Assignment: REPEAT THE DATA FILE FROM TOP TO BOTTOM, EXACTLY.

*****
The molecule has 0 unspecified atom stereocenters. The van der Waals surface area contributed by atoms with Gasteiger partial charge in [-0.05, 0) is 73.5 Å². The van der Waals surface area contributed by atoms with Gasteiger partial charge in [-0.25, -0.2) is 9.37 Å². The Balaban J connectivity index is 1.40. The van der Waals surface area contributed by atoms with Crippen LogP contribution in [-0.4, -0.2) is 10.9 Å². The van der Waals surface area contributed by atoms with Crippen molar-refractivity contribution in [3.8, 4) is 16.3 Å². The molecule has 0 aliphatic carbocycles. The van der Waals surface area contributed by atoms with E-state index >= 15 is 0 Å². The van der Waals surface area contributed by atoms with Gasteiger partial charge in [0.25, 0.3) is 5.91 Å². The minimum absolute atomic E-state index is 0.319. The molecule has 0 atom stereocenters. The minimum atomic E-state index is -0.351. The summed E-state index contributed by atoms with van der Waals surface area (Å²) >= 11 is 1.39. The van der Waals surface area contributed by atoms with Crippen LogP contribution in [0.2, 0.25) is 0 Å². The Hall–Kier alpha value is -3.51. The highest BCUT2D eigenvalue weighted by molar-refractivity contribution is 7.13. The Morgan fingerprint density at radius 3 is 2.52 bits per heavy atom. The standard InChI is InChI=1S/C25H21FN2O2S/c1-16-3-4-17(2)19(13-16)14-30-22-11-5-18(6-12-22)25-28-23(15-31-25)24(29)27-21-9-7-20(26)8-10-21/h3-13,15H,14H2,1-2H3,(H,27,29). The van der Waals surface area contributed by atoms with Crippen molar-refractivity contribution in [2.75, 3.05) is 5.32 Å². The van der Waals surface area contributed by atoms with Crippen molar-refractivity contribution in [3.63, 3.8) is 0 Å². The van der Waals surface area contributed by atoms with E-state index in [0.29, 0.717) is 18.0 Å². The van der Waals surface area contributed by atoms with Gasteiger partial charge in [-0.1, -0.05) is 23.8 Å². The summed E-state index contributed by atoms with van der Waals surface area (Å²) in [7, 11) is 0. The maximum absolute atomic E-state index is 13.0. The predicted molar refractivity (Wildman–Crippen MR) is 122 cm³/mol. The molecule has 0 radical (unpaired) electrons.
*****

The molecule has 0 unspecified atom stereocenters. The van der Waals surface area contributed by atoms with Gasteiger partial charge in [-0.05, 0) is 73.5 Å². The van der Waals surface area contributed by atoms with Gasteiger partial charge in [-0.25, -0.2) is 9.37 Å². The Balaban J connectivity index is 1.40. The van der Waals surface area contributed by atoms with Crippen LogP contribution in [-0.4, -0.2) is 10.9 Å². The van der Waals surface area contributed by atoms with Crippen molar-refractivity contribution in [3.8, 4) is 16.3 Å². The molecule has 0 aliphatic carbocycles. The van der Waals surface area contributed by atoms with E-state index >= 15 is 0 Å². The van der Waals surface area contributed by atoms with Gasteiger partial charge in [0.25, 0.3) is 5.91 Å². The minimum absolute atomic E-state index is 0.319. The molecule has 0 atom stereocenters. The minimum atomic E-state index is -0.351. The summed E-state index contributed by atoms with van der Waals surface area (Å²) >= 11 is 1.39. The van der Waals surface area contributed by atoms with Crippen LogP contribution in [0.2, 0.25) is 0 Å². The Hall–Kier alpha value is -3.51. The highest BCUT2D eigenvalue weighted by molar-refractivity contribution is 7.13. The Morgan fingerprint density at radius 3 is 2.52 bits per heavy atom. The standard InChI is InChI=1S/C25H21FN2O2S/c1-16-3-4-17(2)19(13-16)14-30-22-11-5-18(6-12-22)25-28-23(15-31-25)24(29)27-21-9-7-20(26)8-10-21/h3-13,15H,14H2,1-2H3,(H,27,29). The van der Waals surface area contributed by atoms with Crippen molar-refractivity contribution in [2.75, 3.05) is 5.32 Å². The van der Waals surface area contributed by atoms with Crippen molar-refractivity contribution in [3.63, 3.8) is 0 Å². The van der Waals surface area contributed by atoms with E-state index in [0.29, 0.717) is 18.0 Å². The van der Waals surface area contributed by atoms with Gasteiger partial charge in [-0.1, -0.05) is 23.8 Å². The summed E-state index contributed by atoms with van der Waals surface area (Å²) in [7, 11) is 0. The maximum absolute atomic E-state index is 13.0. The predicted molar refractivity (Wildman–Crippen MR) is 122 cm³/mol. The molecule has 0 radical (unpaired) electrons.